The installation of Transparency and Accountability Boards (TABS) in all sub project communities is another innovation introduced by GSOP/LIPW in 2015 after four (4) years of project implementation. The main objective of the use of TABS in the community is to ensure that information on the subproject is made accessible and visible to the public. Mostly, the board is mounted in central places where it will connect larger audience in the beneficiary community.
The TAB displays the subproject name, the name of the Contractor if it is on contract, contract sum, Start and end date of the subproject, Amount paid to Contractor, Amount paid to labour, Man days to be generated from the subproject, Number of times labour have been paid, The last payment date and amount, The next expected payment date. Most recent timesheet, Unclaimed wages and Hotline numbers for NCO, TRCO and DA. The TAB also has room for community members to place notice of their choice for public consumption,
The contribution of the TABs since its introduction to promote community empowerment, transparency, stakeholder participation, ownership and accountability has been so impressive. For instance, beneficiary community members as well as other players are in the known of expenditure in executing the subproject as per the figures displayed on the TABs and have the right to question their accuracy.
One of such cases occurred in Bole district on Mankuma Chenchere FR PH 2 where a Contractor challenged the district on amount displayed on TAB as payment to Contractor. Upon the Contractor interrogation, one payment which has been approved but yet to be paid had to be deducted from the figure on the TABs to show actual amount paid to him.
In Nakwabi Climate Change site in Sawla Tuna Kalba district, community members questioned the district why amount paid to the district for materials and monitoring is almost twice the amount paid to labour. The district then explained to the community that the community has received only two payments and all materials for the site have been procured hence with the subsequent labour payments over time, amount paid to the district compared to the one paid to labour, would turn out to be less than 5%.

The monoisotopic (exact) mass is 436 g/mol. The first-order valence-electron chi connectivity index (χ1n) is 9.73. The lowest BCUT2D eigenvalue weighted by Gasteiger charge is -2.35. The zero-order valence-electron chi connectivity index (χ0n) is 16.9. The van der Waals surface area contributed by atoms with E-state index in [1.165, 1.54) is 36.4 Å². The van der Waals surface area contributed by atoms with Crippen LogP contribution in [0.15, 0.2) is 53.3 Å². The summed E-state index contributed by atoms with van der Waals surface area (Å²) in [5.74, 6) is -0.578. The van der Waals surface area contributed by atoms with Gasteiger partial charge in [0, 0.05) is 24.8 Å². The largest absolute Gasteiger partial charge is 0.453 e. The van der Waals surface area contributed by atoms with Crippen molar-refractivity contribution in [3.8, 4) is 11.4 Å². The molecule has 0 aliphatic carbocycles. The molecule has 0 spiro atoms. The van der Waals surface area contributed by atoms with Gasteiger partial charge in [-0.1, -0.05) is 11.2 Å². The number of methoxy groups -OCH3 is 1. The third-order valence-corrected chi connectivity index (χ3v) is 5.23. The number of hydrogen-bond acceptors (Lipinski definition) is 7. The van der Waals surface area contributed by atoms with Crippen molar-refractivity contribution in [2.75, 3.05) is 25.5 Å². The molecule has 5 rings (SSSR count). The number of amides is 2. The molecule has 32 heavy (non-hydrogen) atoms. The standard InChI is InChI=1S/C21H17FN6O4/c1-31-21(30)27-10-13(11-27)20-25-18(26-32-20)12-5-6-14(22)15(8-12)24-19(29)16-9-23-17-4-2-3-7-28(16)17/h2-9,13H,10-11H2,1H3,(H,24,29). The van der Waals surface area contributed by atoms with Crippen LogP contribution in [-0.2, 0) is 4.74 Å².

Contractors can no longer deny paying their site supervisors or use non payment of Interim Payment Certificate as an excuse to vacate site. In Chereponi Kpamamba FR in Chereponi district the site supervisor questioned the Contractor as to why his payment has delayed whiles he has been paid so much as evidence on the TAB when it was being updated.
LIPW beneficiaries in subproject communities can confirm and forecast how much to expect when their Daily Attendance Sheet are displayed on the TAB after its publication at the site. On the day of payment if expectations are not met with the wages paid, the underpaid beneficiary have every right to question the CF who submitted the DASH to the DA, the DA who processed the payroll and the PFI who does the cash out payment. A typical example occurred in Sogon Dugout in Nanumba North district where a beneficiary called the district Data Entry Officer and wanted to find out why she received 14 days wages instead of 24 days. Apparently, data on the second DASH for the beneficiary was not inputted. The ten days arrears had to be added on gradually for the subsequent payments to satisfy her.